In many situations, plaintiffs may suffer damages as a result of multiple defendants’ actions or omissions.
And, in our increasingly interconnected world, such damages may easily result from the conduct of defendants located in different countries.
Such situations can make international service of process an even more delicate undertaking than it already is.
For example, imagine a scenario where a plaintiff vacationing at a Jamaican resort is seriously injured by a scuba diving mask which is manufactured and sold by a company in Switzerland, and also contains an allegedly defective part supplied by an Austrian manufacturer.
At first blush, such a scenario may appear to be a complex puzzle that involves questions of how to properly serve the resort in Jamaica, the Swiss company and the component parts manufacturer in Austria, not to mention what types of translations may be required.
So where do you begin?
What Rules Govern International Service of Process?
First, it is important to realize that the international service of process and translation requirements must be analyzed for each defendant based on the country in which they are to be served. The countries involved in the above scenario all have different rules on how defendants must be served in each of the respective countries.
Switzerland is a member of the Hague Service Convention, so the Swiss defendant must be served pursuant to the provisions of that treaty and the Swiss declarations and objections to the Hague Convention. When Switzerland signed on to the Hague Service Convention it declared that service on defendants located within its borders must be done through the Swiss Central Authority.
On the other hand, neither Austria nor Jamaica is a signatory to the Hague Service Convention or any other treaty governing international judicial assistance. To serve the Austrian and Jamaican defendants, US Federal and State Rules generally permit you to effect service of process by means of letter rogatory, judicial officer or international registered mail.
Judicial authorities in Austria, however, do not permit international service of process through a judicial officer. The best method available is dependent on a variety of factors that must be determined on a case-by-case basis. Legal Language Services can help you determine what the best approach for serving process abroad will be for your particular case.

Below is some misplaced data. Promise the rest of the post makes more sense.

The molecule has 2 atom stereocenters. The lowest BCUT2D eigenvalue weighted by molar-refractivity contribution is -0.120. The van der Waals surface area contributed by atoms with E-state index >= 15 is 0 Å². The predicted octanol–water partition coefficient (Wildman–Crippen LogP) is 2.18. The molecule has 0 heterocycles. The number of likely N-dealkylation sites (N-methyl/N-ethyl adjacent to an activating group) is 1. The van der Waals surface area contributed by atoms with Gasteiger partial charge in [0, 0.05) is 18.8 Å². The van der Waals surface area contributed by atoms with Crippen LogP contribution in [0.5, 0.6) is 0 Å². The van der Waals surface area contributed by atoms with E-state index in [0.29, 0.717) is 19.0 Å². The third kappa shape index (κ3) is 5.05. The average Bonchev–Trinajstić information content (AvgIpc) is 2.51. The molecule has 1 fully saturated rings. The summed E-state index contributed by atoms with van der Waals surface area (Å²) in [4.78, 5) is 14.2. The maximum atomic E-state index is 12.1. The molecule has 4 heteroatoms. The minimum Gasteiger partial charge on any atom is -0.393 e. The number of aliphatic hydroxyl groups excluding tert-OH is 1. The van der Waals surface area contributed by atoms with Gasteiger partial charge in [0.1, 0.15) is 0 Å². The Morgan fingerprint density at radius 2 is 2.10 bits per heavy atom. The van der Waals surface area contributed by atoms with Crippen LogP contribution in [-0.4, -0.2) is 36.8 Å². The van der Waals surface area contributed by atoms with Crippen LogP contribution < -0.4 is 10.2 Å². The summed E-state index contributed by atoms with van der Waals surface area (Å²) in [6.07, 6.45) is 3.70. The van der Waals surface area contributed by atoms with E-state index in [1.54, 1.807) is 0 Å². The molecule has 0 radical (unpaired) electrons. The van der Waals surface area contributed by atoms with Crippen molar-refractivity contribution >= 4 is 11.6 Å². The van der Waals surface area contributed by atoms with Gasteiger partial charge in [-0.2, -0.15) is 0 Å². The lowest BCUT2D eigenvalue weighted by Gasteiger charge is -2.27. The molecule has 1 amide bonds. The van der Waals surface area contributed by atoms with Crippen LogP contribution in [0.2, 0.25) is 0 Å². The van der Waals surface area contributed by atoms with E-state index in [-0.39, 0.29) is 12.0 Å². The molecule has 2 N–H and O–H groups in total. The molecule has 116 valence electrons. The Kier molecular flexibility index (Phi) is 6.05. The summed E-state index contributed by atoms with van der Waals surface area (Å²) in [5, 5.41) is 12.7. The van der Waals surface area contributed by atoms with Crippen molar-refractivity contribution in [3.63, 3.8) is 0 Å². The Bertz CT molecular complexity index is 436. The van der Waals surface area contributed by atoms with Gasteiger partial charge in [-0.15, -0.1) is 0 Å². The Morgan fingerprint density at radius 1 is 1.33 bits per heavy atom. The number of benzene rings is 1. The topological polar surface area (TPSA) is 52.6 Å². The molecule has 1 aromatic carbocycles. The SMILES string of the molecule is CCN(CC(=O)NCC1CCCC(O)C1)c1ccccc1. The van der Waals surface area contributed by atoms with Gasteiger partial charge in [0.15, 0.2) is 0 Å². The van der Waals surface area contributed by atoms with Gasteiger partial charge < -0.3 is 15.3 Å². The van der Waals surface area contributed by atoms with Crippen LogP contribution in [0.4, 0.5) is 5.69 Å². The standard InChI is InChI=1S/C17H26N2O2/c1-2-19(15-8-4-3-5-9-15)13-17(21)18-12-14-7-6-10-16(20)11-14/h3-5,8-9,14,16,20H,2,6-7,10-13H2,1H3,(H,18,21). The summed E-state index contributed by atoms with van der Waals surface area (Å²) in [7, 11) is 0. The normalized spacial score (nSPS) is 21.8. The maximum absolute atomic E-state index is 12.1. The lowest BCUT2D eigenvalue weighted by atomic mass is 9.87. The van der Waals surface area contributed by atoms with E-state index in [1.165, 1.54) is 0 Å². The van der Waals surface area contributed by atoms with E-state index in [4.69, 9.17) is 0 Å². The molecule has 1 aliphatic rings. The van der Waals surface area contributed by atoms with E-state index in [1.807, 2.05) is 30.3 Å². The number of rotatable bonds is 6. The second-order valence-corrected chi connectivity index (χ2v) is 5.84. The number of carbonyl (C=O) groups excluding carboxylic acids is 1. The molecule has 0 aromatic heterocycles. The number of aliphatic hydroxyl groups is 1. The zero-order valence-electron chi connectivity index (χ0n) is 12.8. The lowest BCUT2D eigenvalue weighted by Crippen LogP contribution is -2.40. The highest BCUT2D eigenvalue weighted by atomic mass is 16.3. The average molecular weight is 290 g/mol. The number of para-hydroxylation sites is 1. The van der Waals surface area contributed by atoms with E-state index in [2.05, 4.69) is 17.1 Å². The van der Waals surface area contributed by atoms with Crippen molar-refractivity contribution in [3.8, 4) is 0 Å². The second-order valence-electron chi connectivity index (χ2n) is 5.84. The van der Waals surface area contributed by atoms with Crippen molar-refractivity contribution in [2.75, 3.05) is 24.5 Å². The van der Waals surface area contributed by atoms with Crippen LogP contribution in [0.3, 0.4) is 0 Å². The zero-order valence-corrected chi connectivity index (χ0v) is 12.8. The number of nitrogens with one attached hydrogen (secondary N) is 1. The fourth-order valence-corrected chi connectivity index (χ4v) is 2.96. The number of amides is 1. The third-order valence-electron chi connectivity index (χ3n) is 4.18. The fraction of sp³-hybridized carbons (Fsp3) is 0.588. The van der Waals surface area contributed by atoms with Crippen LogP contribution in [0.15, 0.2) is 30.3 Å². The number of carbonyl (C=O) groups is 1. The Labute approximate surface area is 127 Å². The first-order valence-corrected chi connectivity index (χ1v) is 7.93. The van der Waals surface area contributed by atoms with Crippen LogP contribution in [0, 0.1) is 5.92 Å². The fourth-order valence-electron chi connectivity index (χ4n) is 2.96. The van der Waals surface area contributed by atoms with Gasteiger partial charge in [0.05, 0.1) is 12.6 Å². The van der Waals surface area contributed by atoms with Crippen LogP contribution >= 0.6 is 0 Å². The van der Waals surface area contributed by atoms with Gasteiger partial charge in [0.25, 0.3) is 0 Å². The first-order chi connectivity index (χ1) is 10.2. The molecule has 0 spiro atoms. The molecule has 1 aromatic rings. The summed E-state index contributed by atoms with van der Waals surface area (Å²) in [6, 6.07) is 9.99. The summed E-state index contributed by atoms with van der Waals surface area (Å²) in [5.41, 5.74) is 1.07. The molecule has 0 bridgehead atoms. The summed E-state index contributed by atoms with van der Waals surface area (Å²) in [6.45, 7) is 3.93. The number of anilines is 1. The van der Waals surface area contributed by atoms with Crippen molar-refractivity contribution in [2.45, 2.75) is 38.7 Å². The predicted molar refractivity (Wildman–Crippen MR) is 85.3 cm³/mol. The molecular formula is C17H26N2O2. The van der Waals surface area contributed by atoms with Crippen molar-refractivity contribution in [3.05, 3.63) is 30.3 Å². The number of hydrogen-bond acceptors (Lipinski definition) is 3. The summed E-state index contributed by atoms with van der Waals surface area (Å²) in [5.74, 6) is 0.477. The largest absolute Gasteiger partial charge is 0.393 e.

What Languages Are Involved in Required Translations?
Knowing how to serve the defendants is only the first step in solving this puzzle. You must also determine if translation of the service documents is required and, if so, what languages are involved.
German is the official language of Austria. The translation for the Austrian defendant must be done through an Austrian court-certified translator or it will be rejected by the Austrian judicial authorities. Depending on the Canton in which the Swiss defendant is located, the required translation could be into German, Italian or French.
LLS can help you determine the official language of the particular Canton where your defendant is located and then prepare a certified translation into that language.
As for Jamaica, no translation would be required as English is the official language of that country. However, remember that the US Constitution requires that documents be served in a language that a defendant can understand so that the defendant is afforded due process of the law.
Every Case Is Different
The situation outlined here is only one permutation of the thousands of scenarios that a litigant involved in international litigation may face.
Contact us to learn how we can assist you in determining the best and most cost-effective course of action whenever you need to serve process abroad.